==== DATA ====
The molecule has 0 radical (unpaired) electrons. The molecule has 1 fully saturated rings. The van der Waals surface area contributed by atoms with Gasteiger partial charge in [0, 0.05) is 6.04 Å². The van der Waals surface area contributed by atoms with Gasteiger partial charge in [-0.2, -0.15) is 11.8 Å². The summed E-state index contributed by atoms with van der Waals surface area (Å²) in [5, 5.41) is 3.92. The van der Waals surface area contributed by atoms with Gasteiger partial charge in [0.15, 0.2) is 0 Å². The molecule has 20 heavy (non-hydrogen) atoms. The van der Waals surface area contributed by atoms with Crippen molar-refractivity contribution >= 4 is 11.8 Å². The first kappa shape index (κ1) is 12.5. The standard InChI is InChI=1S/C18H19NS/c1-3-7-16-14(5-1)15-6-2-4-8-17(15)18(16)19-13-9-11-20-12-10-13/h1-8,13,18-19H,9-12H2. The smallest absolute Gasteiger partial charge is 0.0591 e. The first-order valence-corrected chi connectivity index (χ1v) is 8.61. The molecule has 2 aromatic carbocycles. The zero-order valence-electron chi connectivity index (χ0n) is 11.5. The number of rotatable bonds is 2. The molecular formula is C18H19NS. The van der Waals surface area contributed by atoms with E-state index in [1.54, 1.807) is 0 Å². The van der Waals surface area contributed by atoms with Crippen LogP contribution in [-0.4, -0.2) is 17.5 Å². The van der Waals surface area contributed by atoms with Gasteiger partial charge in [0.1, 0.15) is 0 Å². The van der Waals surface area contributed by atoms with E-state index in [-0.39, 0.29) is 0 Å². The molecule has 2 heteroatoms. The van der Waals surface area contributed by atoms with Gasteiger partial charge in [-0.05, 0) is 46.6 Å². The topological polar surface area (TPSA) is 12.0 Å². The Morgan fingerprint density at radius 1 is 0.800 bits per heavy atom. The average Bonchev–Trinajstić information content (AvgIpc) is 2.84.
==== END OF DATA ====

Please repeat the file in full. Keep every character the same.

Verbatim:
The molecule has 0 radical (unpaired) electrons. The molecule has 1 fully saturated rings. The van der Waals surface area contributed by atoms with Gasteiger partial charge in [0, 0.05) is 6.04 Å². The van der Waals surface area contributed by atoms with Gasteiger partial charge in [-0.2, -0.15) is 11.8 Å². The summed E-state index contributed by atoms with van der Waals surface area (Å²) in [5, 5.41) is 3.92. The van der Waals surface area contributed by atoms with Gasteiger partial charge in [0.15, 0.2) is 0 Å². The molecule has 20 heavy (non-hydrogen) atoms. The van der Waals surface area contributed by atoms with Crippen molar-refractivity contribution >= 4 is 11.8 Å². The first kappa shape index (κ1) is 12.5. The standard InChI is InChI=1S/C18H19NS/c1-3-7-16-14(5-1)15-6-2-4-8-17(15)18(16)19-13-9-11-20-12-10-13/h1-8,13,18-19H,9-12H2. The smallest absolute Gasteiger partial charge is 0.0591 e. The first-order valence-corrected chi connectivity index (χ1v) is 8.61. The molecule has 2 aromatic carbocycles. The zero-order valence-electron chi connectivity index (χ0n) is 11.5. The number of rotatable bonds is 2. The molecular formula is C18H19NS. The van der Waals surface area contributed by atoms with E-state index in [1.54, 1.807) is 0 Å². The van der Waals surface area contributed by atoms with Crippen LogP contribution in [-0.4, -0.2) is 17.5 Å². The van der Waals surface area contributed by atoms with Gasteiger partial charge in [0.1, 0.15) is 0 Å². The van der Waals surface area contributed by atoms with E-state index in [-0.39, 0.29) is 0 Å². The molecule has 2 heteroatoms. The van der Waals surface area contributed by atoms with Gasteiger partial charge in [-0.05, 0) is 46.6 Å². The topological polar surface area (TPSA) is 12.0 Å². The Morgan fingerprint density at radius 1 is 0.800 bits per heavy atom. The average Bonchev–Trinajstić information content (AvgIpc) is 2.84.